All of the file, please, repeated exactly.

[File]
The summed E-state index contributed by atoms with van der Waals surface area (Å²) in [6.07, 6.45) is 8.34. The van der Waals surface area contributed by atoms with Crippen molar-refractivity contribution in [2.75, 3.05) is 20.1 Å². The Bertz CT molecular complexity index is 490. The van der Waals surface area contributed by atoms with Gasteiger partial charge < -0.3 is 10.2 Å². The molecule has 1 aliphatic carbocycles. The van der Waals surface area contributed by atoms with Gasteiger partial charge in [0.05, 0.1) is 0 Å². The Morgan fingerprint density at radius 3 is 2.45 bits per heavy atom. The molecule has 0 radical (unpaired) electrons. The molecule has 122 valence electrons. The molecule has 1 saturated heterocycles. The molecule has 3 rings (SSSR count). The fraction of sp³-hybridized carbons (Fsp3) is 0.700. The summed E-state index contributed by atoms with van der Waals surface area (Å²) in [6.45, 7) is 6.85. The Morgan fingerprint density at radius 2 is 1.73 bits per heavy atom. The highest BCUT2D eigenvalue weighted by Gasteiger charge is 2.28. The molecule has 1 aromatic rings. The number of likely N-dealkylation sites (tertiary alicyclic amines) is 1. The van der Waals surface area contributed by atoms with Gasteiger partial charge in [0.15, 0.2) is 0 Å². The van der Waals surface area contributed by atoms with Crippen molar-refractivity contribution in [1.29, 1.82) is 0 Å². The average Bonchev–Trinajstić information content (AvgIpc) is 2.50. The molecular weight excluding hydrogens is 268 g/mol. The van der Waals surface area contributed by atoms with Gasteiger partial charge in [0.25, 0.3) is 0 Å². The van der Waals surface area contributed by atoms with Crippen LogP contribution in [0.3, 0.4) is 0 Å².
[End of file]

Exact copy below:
The summed E-state index contributed by atoms with van der Waals surface area (Å²) in [6.07, 6.45) is 8.34. The van der Waals surface area contributed by atoms with Crippen molar-refractivity contribution in [2.75, 3.05) is 20.1 Å². The Bertz CT molecular complexity index is 490. The van der Waals surface area contributed by atoms with Gasteiger partial charge < -0.3 is 10.2 Å². The molecule has 1 aliphatic carbocycles. The van der Waals surface area contributed by atoms with Gasteiger partial charge in [0.05, 0.1) is 0 Å². The Morgan fingerprint density at radius 3 is 2.45 bits per heavy atom. The molecule has 0 radical (unpaired) electrons. The molecule has 122 valence electrons. The molecule has 1 saturated heterocycles. The molecule has 3 rings (SSSR count). The fraction of sp³-hybridized carbons (Fsp3) is 0.700. The summed E-state index contributed by atoms with van der Waals surface area (Å²) in [6.45, 7) is 6.85. The Morgan fingerprint density at radius 2 is 1.73 bits per heavy atom. The highest BCUT2D eigenvalue weighted by Gasteiger charge is 2.28. The molecule has 1 aromatic rings. The number of likely N-dealkylation sites (tertiary alicyclic amines) is 1. The van der Waals surface area contributed by atoms with Gasteiger partial charge in [0.15, 0.2) is 0 Å². The van der Waals surface area contributed by atoms with Crippen molar-refractivity contribution in [1.29, 1.82) is 0 Å². The average Bonchev–Trinajstić information content (AvgIpc) is 2.50. The molecular weight excluding hydrogens is 268 g/mol. The van der Waals surface area contributed by atoms with Gasteiger partial charge in [0.25, 0.3) is 0 Å². The van der Waals surface area contributed by atoms with Crippen LogP contribution in [0.3, 0.4) is 0 Å².